In 1980, Medicare expenditures totaled $34 billion dollars, or 6% of total Federal spending (TFS) of that year. By 1990, Medicare expenditure was $107 billion (9% TFS), in 2000-$216 billion (12% TFS), in 2002-$257 billion (13% TFS) in 2004-$300 billion (13% TFS), in 2007-$435 billion (16% TFS), and in 2008-$600 billion (20% TFS). Again these are just Medicare expenditures only.
In 2006, the Medicare prescription drug plan took effect to help with the cost of some common medications, which added another $49 billion dollars to the total Medicare expenditures of 2008.
The breakdown of healthcare payments for the U.S. population is as follows: 35% is paid by private insurance, 34% is paid by the Federal Government (mainly in the form of Medicare), 13% is paid by the individual States (mainly in the form of Medicaid), 12% of comes from our own out of pocket payments, and the remainder, from other sources.
Remember that the figures mentioned above, is of Medicare spending only. When you add the all the other payment sources just described that cover and pays for all medical expenses, the total final annual healthcare expenditure is even higher.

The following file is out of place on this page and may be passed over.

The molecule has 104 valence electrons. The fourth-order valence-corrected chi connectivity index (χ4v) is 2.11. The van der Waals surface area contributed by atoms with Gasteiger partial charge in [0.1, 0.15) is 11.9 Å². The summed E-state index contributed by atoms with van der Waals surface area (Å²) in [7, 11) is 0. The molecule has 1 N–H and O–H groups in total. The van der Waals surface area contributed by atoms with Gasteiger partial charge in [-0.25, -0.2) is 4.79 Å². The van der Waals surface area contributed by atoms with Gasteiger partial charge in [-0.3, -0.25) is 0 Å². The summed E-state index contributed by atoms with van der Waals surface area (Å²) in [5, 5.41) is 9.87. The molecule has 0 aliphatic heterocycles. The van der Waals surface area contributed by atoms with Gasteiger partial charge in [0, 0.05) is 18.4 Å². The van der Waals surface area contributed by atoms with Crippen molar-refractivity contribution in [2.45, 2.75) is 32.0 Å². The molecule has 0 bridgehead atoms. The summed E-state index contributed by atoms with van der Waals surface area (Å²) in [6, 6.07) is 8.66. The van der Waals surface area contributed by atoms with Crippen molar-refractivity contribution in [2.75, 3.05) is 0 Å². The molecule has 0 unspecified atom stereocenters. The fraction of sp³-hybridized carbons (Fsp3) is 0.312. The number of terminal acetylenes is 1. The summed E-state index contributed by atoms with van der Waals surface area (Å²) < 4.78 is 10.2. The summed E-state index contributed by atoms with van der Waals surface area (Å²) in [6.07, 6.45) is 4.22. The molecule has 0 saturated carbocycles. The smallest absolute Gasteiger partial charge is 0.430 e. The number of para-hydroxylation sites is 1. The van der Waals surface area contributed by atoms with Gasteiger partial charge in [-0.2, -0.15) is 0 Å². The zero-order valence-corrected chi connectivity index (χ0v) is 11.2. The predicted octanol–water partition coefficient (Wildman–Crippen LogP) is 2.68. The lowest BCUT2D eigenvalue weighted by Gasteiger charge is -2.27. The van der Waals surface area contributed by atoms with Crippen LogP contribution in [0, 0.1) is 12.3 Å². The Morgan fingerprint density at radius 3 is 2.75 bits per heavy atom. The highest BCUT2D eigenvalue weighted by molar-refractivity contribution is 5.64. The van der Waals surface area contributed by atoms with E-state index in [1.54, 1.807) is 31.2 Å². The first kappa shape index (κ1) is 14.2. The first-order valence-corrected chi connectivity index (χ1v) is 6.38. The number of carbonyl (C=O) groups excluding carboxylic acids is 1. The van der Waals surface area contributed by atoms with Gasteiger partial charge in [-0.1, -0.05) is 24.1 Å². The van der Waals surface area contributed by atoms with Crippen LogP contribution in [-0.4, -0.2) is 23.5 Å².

For example, in 2002, Medicare expenditure alone was $257 billion dollars. Add the other amounts spent to cover and pay for all healthcare costs that year, and the total expenditure on healthcare in 2002 was $2.1 trillion dollars, or $2,100, 000,000,000.00! No country in the world can continuously sustain these kinds of costs indefinitely. Without some form of compromise, reform and solution, the U.S. will eventually be bankrupt.
We all need to be aware of this reality and work together to try to contain costs and sustain a functioning healthcare system. To believe that you are immune and that none of this can or will affect you and your family is naive. We don't have to fear or get overwhelmed but it is time for all of us, from physicians and other health care providers to patients and their families, to take more responsibility and become pro-active for maintaining our own health.
Just four diseases are responsible for 60% of all the expenses paid by Medicare. Four! These diseases include diabetes, cardiovascular disease, asthma/chronic bronchitis (COPD) and depression. Diseases and conditions that can be modified or controlled by simply changing our lifestyle!
A change in lifestyle consists of improving our diets and nutrition, increasing our level of daily activity or exercise and smoking cessation. Changes that anyone can make and that in the long term is going to save us money by cutting down on medications, doctors visits, and improve chronic health conditions and our quality of life.
A balanced diet and exercise, in addition to taking your prescribed medications, is should be a routine and integral part of your health care.